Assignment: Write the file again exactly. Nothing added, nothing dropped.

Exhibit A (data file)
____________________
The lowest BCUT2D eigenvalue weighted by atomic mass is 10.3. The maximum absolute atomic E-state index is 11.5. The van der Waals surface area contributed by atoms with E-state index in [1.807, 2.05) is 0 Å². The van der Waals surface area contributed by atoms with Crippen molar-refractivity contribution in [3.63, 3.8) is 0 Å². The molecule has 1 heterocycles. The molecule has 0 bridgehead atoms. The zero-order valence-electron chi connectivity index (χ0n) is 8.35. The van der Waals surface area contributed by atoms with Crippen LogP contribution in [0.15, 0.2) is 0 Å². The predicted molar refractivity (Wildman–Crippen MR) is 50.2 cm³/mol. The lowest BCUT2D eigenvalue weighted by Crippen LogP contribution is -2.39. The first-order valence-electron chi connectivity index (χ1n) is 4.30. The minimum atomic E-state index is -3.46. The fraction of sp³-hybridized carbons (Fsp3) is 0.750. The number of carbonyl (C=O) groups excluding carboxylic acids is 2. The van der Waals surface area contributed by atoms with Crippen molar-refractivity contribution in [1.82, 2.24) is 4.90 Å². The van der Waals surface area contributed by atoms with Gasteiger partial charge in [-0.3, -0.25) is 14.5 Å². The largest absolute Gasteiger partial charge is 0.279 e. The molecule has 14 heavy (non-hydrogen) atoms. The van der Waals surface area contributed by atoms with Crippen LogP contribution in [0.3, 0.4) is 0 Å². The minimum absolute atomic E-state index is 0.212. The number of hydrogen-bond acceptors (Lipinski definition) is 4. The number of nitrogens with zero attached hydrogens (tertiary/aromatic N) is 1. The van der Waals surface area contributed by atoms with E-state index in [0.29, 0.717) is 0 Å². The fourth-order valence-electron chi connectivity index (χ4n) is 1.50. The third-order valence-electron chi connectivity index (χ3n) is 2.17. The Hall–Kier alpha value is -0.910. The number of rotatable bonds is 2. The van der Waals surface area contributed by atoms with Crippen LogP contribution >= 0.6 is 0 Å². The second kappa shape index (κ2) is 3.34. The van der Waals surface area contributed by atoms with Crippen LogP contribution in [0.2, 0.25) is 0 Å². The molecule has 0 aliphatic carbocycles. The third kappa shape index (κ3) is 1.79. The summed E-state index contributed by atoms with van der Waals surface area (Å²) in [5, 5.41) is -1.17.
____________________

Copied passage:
The lowest BCUT2D eigenvalue weighted by atomic mass is 10.3. The maximum absolute atomic E-state index is 11.5. The van der Waals surface area contributed by atoms with E-state index in [1.807, 2.05) is 0 Å². The van der Waals surface area contributed by atoms with Crippen molar-refractivity contribution in [3.63, 3.8) is 0 Å². The molecule has 1 heterocycles. The molecule has 0 bridgehead atoms. The zero-order valence-electron chi connectivity index (χ0n) is 8.35. The van der Waals surface area contributed by atoms with Crippen LogP contribution in [0.15, 0.2) is 0 Å². The predicted molar refractivity (Wildman–Crippen MR) is 50.2 cm³/mol. The lowest BCUT2D eigenvalue weighted by Crippen LogP contribution is -2.39. The first-order valence-electron chi connectivity index (χ1n) is 4.30. The minimum atomic E-state index is -3.46. The fraction of sp³-hybridized carbons (Fsp3) is 0.750. The number of carbonyl (C=O) groups excluding carboxylic acids is 2. The van der Waals surface area contributed by atoms with Crippen molar-refractivity contribution in [1.82, 2.24) is 4.90 Å². The van der Waals surface area contributed by atoms with Gasteiger partial charge in [-0.3, -0.25) is 14.5 Å². The largest absolute Gasteiger partial charge is 0.279 e. The molecule has 14 heavy (non-hydrogen) atoms. The van der Waals surface area contributed by atoms with Crippen LogP contribution in [0.3, 0.4) is 0 Å². The minimum absolute atomic E-state index is 0.212. The number of hydrogen-bond acceptors (Lipinski definition) is 4. The number of nitrogens with zero attached hydrogens (tertiary/aromatic N) is 1. The van der Waals surface area contributed by atoms with E-state index in [0.29, 0.717) is 0 Å². The fourth-order valence-electron chi connectivity index (χ4n) is 1.50. The third-order valence-electron chi connectivity index (χ3n) is 2.17. The Hall–Kier alpha value is -0.910. The number of rotatable bonds is 2. The van der Waals surface area contributed by atoms with Crippen LogP contribution >= 0.6 is 0 Å². The second kappa shape index (κ2) is 3.34. The van der Waals surface area contributed by atoms with Crippen LogP contribution in [0.2, 0.25) is 0 Å². The molecule has 0 aliphatic carbocycles. The third kappa shape index (κ3) is 1.79. The summed E-state index contributed by atoms with van der Waals surface area (Å²) in [5, 5.41) is -1.17.